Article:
As a result, when Proposition 57 was first implemented, many people eligible for parole review had more recent criminality (i.e., they were eligible for parole consideration earlier in their term, prior to serving 50 percent of their sentence) and many had more criminality (i.e., more convictions) than those who were eligible under the court-ordered process.
In addition, expanded credit earning under Proposition 57 went into effect in August of 2017. This means that persons who behave well and engage in rehabilitative programming in prison and who are serving the shortest sentences for nonviolent offenses are now often released “on the natural” based on the sentence imposed by the court and their credit earning rather than being referred to the Board for parole consideration, as they were under the court-ordered process. Only persons serving longer sentences for nonviolent offenses or persons whose release dates have been extended as a result of rules violations are incarcerated long enough to be considered for parole by the Board under Proposition 57.
Lastly, as initially enacted, the Proposition 57 nonviolent parole review process excluded persons required to register as a sex offender and eligible persons had to pass the same safety screening criteria used for the court-ordered process to be referred to the Board for parole consideration.
Expansion of Proposition 57 by Case Law
As mentioned above, the nonviolent parole review process under Proposition 57 has been the subject of significant litigation, which has further expanded the number of persons eligible for parole consideration. For example, in July 2019, CDCR removed the public safety screening criteria in response to the First Appellate District Court of Appeal’s decision in In re McGhee and indeterminately-sentenced persons convicted of nonviolent offenses became eligible for parole consideration as a result of the Second District Court of Appeal’s decision in In re Edwards.7 Lastly, persons convicted of nonviolent offenses who are required to register as a sex offender are now eligible for parole consideration under the California Supreme Court’s decision in In re Gadlin.8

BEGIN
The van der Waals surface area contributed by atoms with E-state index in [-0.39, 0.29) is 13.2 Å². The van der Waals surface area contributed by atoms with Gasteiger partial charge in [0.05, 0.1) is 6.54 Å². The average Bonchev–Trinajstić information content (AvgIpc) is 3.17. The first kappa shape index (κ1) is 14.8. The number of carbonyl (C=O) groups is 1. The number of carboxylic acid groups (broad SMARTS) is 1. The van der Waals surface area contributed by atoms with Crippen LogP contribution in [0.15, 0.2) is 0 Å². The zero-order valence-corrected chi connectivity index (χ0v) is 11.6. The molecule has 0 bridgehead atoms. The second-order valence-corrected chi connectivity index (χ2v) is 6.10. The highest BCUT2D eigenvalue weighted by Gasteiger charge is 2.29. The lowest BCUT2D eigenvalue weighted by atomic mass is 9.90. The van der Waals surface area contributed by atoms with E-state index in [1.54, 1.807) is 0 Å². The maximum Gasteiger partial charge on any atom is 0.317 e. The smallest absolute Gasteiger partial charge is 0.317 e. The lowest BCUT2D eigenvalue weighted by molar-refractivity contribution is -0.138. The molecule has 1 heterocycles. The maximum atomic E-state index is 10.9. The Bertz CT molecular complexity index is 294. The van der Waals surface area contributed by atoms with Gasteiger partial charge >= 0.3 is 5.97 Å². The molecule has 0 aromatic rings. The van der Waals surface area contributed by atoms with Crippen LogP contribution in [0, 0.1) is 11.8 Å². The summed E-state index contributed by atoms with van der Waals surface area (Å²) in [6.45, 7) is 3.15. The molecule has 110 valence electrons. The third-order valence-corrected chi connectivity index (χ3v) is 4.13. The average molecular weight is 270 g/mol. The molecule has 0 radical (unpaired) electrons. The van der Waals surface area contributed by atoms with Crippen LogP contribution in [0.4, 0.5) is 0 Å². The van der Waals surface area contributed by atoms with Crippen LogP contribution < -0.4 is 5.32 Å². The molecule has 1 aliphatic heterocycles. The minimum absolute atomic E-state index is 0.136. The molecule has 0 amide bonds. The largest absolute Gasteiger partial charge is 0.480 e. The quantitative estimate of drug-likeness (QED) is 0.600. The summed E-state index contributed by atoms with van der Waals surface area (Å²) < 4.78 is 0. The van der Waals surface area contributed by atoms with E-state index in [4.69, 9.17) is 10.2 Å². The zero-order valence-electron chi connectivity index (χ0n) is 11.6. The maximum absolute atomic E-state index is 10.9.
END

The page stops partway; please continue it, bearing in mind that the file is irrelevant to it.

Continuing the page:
7 In re McGhee (2019) 34 Cal.App.5th 902; In re Edwards (2018) 26 Cal. App. 5th 1181.
8 In re Gadlin (2020) 10 Cal.5th 915; emergency regulations implementing the Gadlin decision were promulgated in April 2021, and all persons who became eligible for parole consideration as a result of the Gadlin decision and who otherwise meet the eligibility requirements for parole consideration under Proposition 57 were referred to the Board by July 1, 2021. (Cal. Code Regs., tit. 15, § 2449.32, subd. (c).)
Below is a timeline of significant events associated with the nonviolent parole review process.
As a result of the significant changes in the law governing the nonviolent parole review process described above, the number of determinately-sentenced persons referred to the Board and the number approved for release has varied annually since 2015:9
9 The number of persons referred to the Board each year differs from the number of decisions rendered each year, due to a variety of factors, including delay between the date a person is referred and the date a decision is rendered to allow the incarcerated person, registered victims, and prosecuting agency to be notified and provide an opportunity to submit written statements for the Board’s consideration.
The number of determinately-sentenced persons approved for release has also varied annually from a high of 1,801 in 2017 to a low of 860 in 2019:
The percentage of determinately-sentenced persons approved for release has varied from a high of 51 percent in 2015 for nonviolent, non-sex registrant, second-strikers who had served at least 50 percent of their term with no recent rules violations under the court-ordered process to a low of 17 percent for persons convicted of nonviolent offenses who served the full term for their primary offense regardless of their recent in-prison behavior, and who were not otherwise released “on the natural” with increased credit earning under Proposition 57 in 2020.